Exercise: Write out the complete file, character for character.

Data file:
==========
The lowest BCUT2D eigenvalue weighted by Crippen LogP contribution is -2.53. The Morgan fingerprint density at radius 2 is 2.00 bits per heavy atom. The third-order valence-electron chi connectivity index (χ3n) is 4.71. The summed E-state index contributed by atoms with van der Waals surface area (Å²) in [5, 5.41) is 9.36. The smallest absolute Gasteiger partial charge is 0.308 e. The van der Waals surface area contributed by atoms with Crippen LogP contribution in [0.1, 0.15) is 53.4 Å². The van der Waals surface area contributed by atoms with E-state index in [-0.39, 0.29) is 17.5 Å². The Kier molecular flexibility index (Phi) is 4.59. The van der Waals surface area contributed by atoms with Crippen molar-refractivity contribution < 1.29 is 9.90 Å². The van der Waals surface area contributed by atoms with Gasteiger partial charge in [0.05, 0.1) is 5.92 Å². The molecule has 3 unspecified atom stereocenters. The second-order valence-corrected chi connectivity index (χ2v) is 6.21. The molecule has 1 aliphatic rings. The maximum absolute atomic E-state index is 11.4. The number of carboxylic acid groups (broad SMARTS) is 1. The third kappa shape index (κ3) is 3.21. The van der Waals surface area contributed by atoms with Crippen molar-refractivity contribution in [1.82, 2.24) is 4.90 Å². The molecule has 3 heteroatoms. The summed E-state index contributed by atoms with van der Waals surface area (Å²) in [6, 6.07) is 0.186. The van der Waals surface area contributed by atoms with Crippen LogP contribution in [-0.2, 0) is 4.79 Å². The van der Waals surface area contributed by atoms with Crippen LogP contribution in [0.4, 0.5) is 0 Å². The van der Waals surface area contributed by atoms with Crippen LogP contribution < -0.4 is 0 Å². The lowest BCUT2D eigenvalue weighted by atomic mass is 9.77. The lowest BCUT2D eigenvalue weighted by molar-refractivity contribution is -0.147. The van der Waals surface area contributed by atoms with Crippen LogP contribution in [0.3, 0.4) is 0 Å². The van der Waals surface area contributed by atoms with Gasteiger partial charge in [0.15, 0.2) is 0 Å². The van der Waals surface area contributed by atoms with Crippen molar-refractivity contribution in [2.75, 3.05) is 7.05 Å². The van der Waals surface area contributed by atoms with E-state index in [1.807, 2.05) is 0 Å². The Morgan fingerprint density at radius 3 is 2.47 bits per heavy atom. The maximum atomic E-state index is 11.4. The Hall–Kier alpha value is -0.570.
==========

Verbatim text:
The lowest BCUT2D eigenvalue weighted by Crippen LogP contribution is -2.53. The Morgan fingerprint density at radius 2 is 2.00 bits per heavy atom. The third-order valence-electron chi connectivity index (χ3n) is 4.71. The summed E-state index contributed by atoms with van der Waals surface area (Å²) in [5, 5.41) is 9.36. The smallest absolute Gasteiger partial charge is 0.308 e. The van der Waals surface area contributed by atoms with Crippen LogP contribution in [0.1, 0.15) is 53.4 Å². The van der Waals surface area contributed by atoms with E-state index in [-0.39, 0.29) is 17.5 Å². The Kier molecular flexibility index (Phi) is 4.59. The van der Waals surface area contributed by atoms with Crippen molar-refractivity contribution < 1.29 is 9.90 Å². The van der Waals surface area contributed by atoms with Gasteiger partial charge in [0.05, 0.1) is 5.92 Å². The molecule has 3 unspecified atom stereocenters. The second-order valence-corrected chi connectivity index (χ2v) is 6.21. The molecule has 1 aliphatic rings. The maximum absolute atomic E-state index is 11.4. The number of carboxylic acid groups (broad SMARTS) is 1. The third kappa shape index (κ3) is 3.21. The van der Waals surface area contributed by atoms with Crippen molar-refractivity contribution in [1.82, 2.24) is 4.90 Å². The molecule has 3 heteroatoms. The summed E-state index contributed by atoms with van der Waals surface area (Å²) in [6, 6.07) is 0.186. The van der Waals surface area contributed by atoms with Crippen LogP contribution in [-0.2, 0) is 4.79 Å². The van der Waals surface area contributed by atoms with Crippen LogP contribution in [0.4, 0.5) is 0 Å². The van der Waals surface area contributed by atoms with Crippen LogP contribution < -0.4 is 0 Å². The lowest BCUT2D eigenvalue weighted by atomic mass is 9.77. The lowest BCUT2D eigenvalue weighted by molar-refractivity contribution is -0.147. The van der Waals surface area contributed by atoms with Crippen LogP contribution in [0.3, 0.4) is 0 Å². The van der Waals surface area contributed by atoms with Gasteiger partial charge in [0.15, 0.2) is 0 Å². The van der Waals surface area contributed by atoms with Crippen molar-refractivity contribution in [2.75, 3.05) is 7.05 Å². The van der Waals surface area contributed by atoms with E-state index in [1.807, 2.05) is 0 Å². The Morgan fingerprint density at radius 3 is 2.47 bits per heavy atom. The maximum atomic E-state index is 11.4. The Hall–Kier alpha value is -0.570.